Comment By : Sara Bean, M.Ed., Parental Support Advisor
I am a 55 yr old grandmother with custody of 2 grand children, 11 and 12. The 11 yr old has ADD, but is a delightful child with a positive personality, My 12 yr old granddaughter has a history of trouble in school , mostly for bulliing, a behavior that happens at home also. She is VERY abusive verbaly to me, her brother, and teachers. She is constantly in detention in school for being disruptive and abusive in school and not following the rules. My husband , not their grandfather , doesnt want them with us, and and Honestly, acts the same way she does , with rages, and im my opinion, boardeline personality traits. How do keep peace in my house?
Comment By : dianamarie56
* To “dianamarie56”: First, let me say how much I admire you for raising your grandchildren. It is not an easy task even in the best of situations. It is a situation we are encountering more and more frequently on the Parental Support Line. Your desire to focus on the behavior that is happening at home is the most practical. It’s also going to be most effective to focus on what you can control. You can’t control how your granddaughter behaves but you can control how you respond to the behavior. As much as possible, try to remain calm in the face of your granddaughter’s outburst and don’t get pulled into power struggles. When she becomes verbally disrespectful or abusive you can say something to her like “It’s not Ok to talk to me that way” and then turn around and walk away. You can teach her sibling to do the same. It will be important to hold her accountable for her behavior later with a task-oriented consequence. It will also be helpful to problem solve with her better ways to deal with her frustration and anger than bullying and being verbally disrespectful. Here are a couple of articles I think may be helpful for you and your situation: Aggressive Child Behavior Part I: Fighting in School and at Home & Aggressive Child Behavior Part II: 7 Tools to Stop Fighting in School and at Home . Best wishes as you and your family work through these challenges. Take care
Comment By : D. Rowden, Parental Support Advisor
We have a 13 year old girl who has always lied about little things like did she brush her teeth, did she empty the dishwasher, is that her cup and plate downstairs. But now she is lying about turning in her homework when she knows we can (and will) follow up with her teachers. She has really never done what we've asked her to do unless we give her a consequence. Such as needing to clean her room, do her laundry or other "chores" and now doing her homework and turning it in is added to the list. Why do we always have to have a consequence (not getting to play in a bball tournament, no friends can come over, etc) before she'll do what we need her to do? It's getting rather tiring.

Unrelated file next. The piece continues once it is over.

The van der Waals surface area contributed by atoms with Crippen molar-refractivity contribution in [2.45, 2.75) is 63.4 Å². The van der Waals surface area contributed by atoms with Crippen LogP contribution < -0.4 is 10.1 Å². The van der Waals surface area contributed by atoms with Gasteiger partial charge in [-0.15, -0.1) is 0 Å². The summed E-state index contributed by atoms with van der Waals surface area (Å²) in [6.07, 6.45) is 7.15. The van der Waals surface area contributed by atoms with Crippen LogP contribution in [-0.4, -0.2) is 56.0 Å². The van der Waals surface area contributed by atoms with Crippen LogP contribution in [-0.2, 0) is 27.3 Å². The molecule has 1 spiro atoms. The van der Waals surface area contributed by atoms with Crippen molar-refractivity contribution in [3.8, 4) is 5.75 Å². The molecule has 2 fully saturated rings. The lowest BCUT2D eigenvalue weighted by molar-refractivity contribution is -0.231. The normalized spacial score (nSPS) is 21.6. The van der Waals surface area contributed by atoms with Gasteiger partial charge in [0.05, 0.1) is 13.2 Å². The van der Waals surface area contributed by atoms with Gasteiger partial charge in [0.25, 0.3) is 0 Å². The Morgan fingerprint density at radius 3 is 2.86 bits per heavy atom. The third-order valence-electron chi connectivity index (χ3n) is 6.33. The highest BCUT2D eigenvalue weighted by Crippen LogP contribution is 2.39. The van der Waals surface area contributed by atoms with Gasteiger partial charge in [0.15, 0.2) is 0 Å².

Comment By : HuskerMom
* To “HuskerMom”: Thank you for writing in to Empowering Parents. Many parents struggle with having to reward or consequence their children in order for them to do what they are supposed to do. I can hear how tiresome this can be for you. Granted, children “should” do what is expected of them without threat of a consequence or promise of a reward. Unfortunately, this isn’t always the case. Sometimes it can be helpful to look at the privileges your daughter has as a type of currency: she earns them by completing the tasks you assign her and meeting the other expectations you have around behavior and respect. Truth is rewards and consequences are part of our everyday life as adults. Let’s use the work world as an example. I am expected to arrive at my job by a certain time, complete the tasks assigned to me and stay until either I’m scheduled to leave or the work is done, depending on the type of job I have. The reward for meeting all of these expectations is a paycheck which I can then use to pay bills and buy things I want. The consequence when I don’t meet these expectations is most likely loss of that job and not being able to pay my bills or buy things I want. Using consequences and rewards in order to motivate your daughter is actually helping her learn how to be accountable for her choices. Here are a couple articles you may also find helpful: Bribing Kids vs. Rewarding Kids for Good Behavior: What's the Difference?, How to Get Your Child to Listen: 9 Secrets to Giving Effective Consequences & Homework Survival for Parents. We wish you and your family the best. Take care.
Comment By : D. Rowden, Parental Support Advisor
I've purchased the Total Transformation Program but have only managed to get through Lesson One so far, even though it's been a month. Why? Because my son drains the life energy out of me and once he is asleep I can barely function. I need to get back at it, because obviously the consequences I am choosing are ineffective, because he doesn't CARE. They do not cause him to change his behavior, and he refuses to comply with the consequence (like a letter of apology, or taking care of the thing I couldn't do because I had to spend so much time dealing with him). Refusal to comply with anything or lack of caring about anything is so disheartening. I am so worried in light of what happened on Friday. It truly has become a power struggle, and the one thing I learned in Lesson One is to walk away, but he is not old enough for me to leave him alone, or truly I would just LEAVE the house. He won't leave the room, so I'm supposed to hide in my bedroom to avoid the argument? I don't get that part. Finding effective consequences appears to be the crux of the issue here too, and just complete refusal to comply with ANYTHING.
Comment By : packermomof2